Congratulations to Politics assistant professor Alisha Holland, winner of the 2018 Herbert Jacob Book Prize from the Law & Society Association (LSA), for Forbearance as Redistribution. The Politics of Informal Welfare in Latin America.
From the LSA: "Alisha Holland’s Forbearance as Redistribution. The Politics of Informal Welfare in Latin America advances a truly innovative thesis and draws on an impressive array of original research. Holland argues that large numbers of people in developing nations who live and work outside the nation’s legal structure are doing so because politicians are adopting a conscious policing of forbearance to their extra-legal activities. That is, conventional wisdom largely assumes that non-enforcement by politicians is a function of state capacity, not political choice, particularly around property rights. Holland shows that this is not always the case. In fact, deliberate non-enforcement of some property laws – in this case squatting and street vending – can be a clear political decision, one that is calculated to keep the poor voting for local politicians who are in a position to ignore laws that would jeopardize the housing and economic opportunities for the poor.
The book focuses on two basic aspects of this extra-legal existence: housing and street vending, as it is manifested in the capital cities of three South American countries, Colombia, Peru and Chile. Holland argues that this policy of forbearance serves a redistributive function by providing positive benefits to the poor, namely cheap, tax-free housing and easily accessed employment. This decision is motivated by politicians who seek the votes of the poor, and its consequences are maintained by institutional momentum or path dependence. The author documents the various forms of the phenomenon itself (e.g., purchase of private, legally restricted land in Bogota, squatting on public land in Lima), describes the politics of the three cities, and analyzes a wide range of data that demonstrate the strength of her thesis.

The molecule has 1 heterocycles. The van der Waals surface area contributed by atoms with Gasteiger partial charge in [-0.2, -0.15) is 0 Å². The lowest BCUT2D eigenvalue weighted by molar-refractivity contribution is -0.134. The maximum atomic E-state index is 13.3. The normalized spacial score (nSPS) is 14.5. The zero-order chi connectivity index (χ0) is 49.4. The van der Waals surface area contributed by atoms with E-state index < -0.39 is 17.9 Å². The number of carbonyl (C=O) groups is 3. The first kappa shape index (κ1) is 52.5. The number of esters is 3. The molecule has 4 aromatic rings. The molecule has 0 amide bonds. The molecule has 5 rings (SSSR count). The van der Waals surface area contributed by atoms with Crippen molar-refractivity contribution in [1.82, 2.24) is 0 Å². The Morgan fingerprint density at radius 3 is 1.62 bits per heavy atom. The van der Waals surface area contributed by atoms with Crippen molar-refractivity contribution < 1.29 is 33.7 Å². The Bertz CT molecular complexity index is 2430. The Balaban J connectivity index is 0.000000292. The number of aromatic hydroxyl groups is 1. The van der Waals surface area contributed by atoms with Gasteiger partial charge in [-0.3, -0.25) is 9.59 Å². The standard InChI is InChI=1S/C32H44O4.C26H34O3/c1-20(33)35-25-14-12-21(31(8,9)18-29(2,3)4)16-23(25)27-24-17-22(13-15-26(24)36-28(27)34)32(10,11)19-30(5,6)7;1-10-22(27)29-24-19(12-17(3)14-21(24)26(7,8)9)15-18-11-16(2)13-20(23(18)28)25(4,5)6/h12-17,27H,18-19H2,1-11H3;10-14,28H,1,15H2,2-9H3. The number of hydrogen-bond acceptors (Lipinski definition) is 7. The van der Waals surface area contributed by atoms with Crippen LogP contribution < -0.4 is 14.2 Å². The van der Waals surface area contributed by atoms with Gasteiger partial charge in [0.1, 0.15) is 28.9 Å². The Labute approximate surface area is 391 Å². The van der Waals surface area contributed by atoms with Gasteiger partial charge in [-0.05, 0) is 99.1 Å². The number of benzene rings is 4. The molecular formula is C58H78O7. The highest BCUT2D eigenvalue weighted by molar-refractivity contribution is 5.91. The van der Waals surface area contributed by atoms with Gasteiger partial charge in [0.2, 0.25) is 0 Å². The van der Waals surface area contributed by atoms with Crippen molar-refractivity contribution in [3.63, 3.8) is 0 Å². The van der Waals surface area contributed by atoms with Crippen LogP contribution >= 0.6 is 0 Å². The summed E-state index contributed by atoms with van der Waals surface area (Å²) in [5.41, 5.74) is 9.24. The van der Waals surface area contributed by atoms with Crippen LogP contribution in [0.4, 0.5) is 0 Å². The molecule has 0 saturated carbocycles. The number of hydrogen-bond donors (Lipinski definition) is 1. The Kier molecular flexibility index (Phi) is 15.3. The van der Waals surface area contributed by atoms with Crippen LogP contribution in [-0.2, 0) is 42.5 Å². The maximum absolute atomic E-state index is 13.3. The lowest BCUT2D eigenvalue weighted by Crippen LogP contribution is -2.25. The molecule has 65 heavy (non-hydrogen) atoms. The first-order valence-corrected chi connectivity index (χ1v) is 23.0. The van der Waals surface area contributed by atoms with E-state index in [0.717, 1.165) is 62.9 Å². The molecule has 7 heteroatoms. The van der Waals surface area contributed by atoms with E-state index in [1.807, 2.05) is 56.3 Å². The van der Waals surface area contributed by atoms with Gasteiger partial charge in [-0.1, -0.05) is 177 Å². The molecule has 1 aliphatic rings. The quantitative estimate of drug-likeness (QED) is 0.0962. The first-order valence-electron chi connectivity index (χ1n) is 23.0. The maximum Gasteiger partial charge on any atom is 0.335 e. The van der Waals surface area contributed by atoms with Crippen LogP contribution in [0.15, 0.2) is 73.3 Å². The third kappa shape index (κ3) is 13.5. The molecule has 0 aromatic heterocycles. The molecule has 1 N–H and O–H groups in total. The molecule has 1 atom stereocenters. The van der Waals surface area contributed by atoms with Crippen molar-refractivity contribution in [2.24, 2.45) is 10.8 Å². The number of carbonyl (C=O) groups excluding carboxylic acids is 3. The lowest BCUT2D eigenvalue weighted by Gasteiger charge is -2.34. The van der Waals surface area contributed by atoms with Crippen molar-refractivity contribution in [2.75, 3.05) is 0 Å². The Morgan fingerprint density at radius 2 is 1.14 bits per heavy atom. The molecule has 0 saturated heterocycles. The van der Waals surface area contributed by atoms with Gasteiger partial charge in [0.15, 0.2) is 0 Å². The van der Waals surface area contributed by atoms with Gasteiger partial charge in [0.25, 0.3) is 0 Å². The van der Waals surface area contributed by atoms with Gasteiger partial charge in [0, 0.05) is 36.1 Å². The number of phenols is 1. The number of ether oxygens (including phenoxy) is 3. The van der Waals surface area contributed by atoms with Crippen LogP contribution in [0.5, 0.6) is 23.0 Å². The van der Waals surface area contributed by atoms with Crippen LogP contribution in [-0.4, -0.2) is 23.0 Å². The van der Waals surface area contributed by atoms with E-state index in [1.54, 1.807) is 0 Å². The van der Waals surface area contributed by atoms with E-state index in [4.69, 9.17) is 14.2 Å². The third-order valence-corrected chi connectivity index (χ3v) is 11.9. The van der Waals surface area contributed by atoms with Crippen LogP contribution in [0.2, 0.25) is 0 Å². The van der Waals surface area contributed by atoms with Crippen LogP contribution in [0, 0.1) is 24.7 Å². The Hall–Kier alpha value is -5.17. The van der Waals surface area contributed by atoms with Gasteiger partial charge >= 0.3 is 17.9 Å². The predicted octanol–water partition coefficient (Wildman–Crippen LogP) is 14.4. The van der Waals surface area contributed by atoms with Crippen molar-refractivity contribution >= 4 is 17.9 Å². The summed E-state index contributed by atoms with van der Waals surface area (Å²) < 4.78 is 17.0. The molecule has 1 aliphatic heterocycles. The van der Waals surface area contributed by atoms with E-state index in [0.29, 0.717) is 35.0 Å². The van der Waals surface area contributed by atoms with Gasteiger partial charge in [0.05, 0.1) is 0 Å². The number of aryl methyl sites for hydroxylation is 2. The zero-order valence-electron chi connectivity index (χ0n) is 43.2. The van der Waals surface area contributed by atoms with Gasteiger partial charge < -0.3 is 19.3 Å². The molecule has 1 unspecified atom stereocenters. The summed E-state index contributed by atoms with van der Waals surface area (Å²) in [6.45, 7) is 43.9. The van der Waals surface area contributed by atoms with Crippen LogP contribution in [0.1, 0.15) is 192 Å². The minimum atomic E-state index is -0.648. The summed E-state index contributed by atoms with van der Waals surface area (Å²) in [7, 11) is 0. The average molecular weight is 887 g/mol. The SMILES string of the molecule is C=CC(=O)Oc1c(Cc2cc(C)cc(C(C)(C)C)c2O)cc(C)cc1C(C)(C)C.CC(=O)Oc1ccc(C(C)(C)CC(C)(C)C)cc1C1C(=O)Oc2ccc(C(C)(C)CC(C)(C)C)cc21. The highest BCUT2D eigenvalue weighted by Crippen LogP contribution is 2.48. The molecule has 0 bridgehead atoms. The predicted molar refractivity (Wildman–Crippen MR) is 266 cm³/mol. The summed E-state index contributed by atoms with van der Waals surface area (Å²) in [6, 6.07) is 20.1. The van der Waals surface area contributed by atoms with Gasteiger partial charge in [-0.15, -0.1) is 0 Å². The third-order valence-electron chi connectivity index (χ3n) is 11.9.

Holland’s book illustrates how millions of people obtain housing and economic opportunity not through grand social welfare state policy, but through micro-level decisions of local politicians who face electoral accountability from the poor. The finding is powerful and counter-intuitive for many scholars who assume the poor have little political power and that property rights are the sine qua non of modern (western, democratizing/democratic) states. Moreover, the book has crucial implications for how legal scholars understand the uses (and non-uses) of law and is illustrative of a rich tradition of law and society scholarship that situates law in the micro decision-making of everyday politics."
Established in 1996 as the LSA Book Award, and re-named in memory of Herbert Jacob, past President of LSA, the competition is open to books from all fields of, and approaches to, law and society scholarship (excluding legal history).